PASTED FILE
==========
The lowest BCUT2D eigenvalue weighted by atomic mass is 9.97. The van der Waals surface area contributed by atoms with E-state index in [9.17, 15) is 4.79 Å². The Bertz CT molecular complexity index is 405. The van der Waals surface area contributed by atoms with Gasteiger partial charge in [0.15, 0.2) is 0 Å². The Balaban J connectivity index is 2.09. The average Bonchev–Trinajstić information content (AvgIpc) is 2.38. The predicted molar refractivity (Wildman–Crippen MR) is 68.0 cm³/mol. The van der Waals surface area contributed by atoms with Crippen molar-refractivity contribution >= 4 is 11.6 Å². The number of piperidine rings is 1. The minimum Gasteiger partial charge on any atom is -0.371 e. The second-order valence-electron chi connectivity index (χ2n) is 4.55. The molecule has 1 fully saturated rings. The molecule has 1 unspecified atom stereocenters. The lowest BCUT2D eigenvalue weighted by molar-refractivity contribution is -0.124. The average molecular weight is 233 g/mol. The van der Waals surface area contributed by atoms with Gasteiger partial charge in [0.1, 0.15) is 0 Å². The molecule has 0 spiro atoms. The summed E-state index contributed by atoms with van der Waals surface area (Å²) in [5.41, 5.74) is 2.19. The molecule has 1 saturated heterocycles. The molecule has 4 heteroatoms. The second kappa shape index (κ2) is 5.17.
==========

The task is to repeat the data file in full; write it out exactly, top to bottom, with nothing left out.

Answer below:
The lowest BCUT2D eigenvalue weighted by atomic mass is 9.97. The van der Waals surface area contributed by atoms with E-state index in [9.17, 15) is 4.79 Å². The Bertz CT molecular complexity index is 405. The van der Waals surface area contributed by atoms with Gasteiger partial charge in [0.15, 0.2) is 0 Å². The Balaban J connectivity index is 2.09. The average Bonchev–Trinajstić information content (AvgIpc) is 2.38. The predicted molar refractivity (Wildman–Crippen MR) is 68.0 cm³/mol. The van der Waals surface area contributed by atoms with Crippen molar-refractivity contribution >= 4 is 11.6 Å². The number of piperidine rings is 1. The minimum Gasteiger partial charge on any atom is -0.371 e. The second-order valence-electron chi connectivity index (χ2n) is 4.55. The molecule has 1 fully saturated rings. The molecule has 1 unspecified atom stereocenters. The lowest BCUT2D eigenvalue weighted by molar-refractivity contribution is -0.124. The average molecular weight is 233 g/mol. The van der Waals surface area contributed by atoms with Gasteiger partial charge in [0.1, 0.15) is 0 Å². The molecule has 0 spiro atoms. The summed E-state index contributed by atoms with van der Waals surface area (Å²) in [5.41, 5.74) is 2.19. The molecule has 1 saturated heterocycles. The molecule has 4 heteroatoms. The second kappa shape index (κ2) is 5.17.